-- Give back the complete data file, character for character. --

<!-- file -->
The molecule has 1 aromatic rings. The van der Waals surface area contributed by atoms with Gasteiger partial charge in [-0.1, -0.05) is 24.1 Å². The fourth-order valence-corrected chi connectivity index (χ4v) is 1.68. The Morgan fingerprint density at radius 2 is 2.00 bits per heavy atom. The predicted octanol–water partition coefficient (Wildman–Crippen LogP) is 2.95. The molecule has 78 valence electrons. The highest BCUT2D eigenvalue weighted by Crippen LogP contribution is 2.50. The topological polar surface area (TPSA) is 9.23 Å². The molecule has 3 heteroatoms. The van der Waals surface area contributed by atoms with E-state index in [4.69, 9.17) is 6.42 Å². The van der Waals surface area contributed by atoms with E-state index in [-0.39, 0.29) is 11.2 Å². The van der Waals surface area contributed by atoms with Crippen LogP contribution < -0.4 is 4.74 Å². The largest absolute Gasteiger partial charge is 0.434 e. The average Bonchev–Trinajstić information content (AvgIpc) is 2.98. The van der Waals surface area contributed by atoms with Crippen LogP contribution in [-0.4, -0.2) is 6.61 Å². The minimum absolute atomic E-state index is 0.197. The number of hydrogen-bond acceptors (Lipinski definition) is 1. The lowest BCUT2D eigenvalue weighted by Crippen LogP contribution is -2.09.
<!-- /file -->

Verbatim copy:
The molecule has 1 aromatic rings. The van der Waals surface area contributed by atoms with Gasteiger partial charge in [-0.1, -0.05) is 24.1 Å². The fourth-order valence-corrected chi connectivity index (χ4v) is 1.68. The Morgan fingerprint density at radius 2 is 2.00 bits per heavy atom. The predicted octanol–water partition coefficient (Wildman–Crippen LogP) is 2.95. The molecule has 78 valence electrons. The highest BCUT2D eigenvalue weighted by Crippen LogP contribution is 2.50. The topological polar surface area (TPSA) is 9.23 Å². The molecule has 3 heteroatoms. The van der Waals surface area contributed by atoms with E-state index in [4.69, 9.17) is 6.42 Å². The van der Waals surface area contributed by atoms with E-state index in [-0.39, 0.29) is 11.2 Å². The van der Waals surface area contributed by atoms with Crippen LogP contribution < -0.4 is 4.74 Å². The largest absolute Gasteiger partial charge is 0.434 e. The average Bonchev–Trinajstić information content (AvgIpc) is 2.98. The van der Waals surface area contributed by atoms with Crippen LogP contribution in [-0.4, -0.2) is 6.61 Å². The minimum absolute atomic E-state index is 0.197. The number of hydrogen-bond acceptors (Lipinski definition) is 1. The lowest BCUT2D eigenvalue weighted by Crippen LogP contribution is -2.09.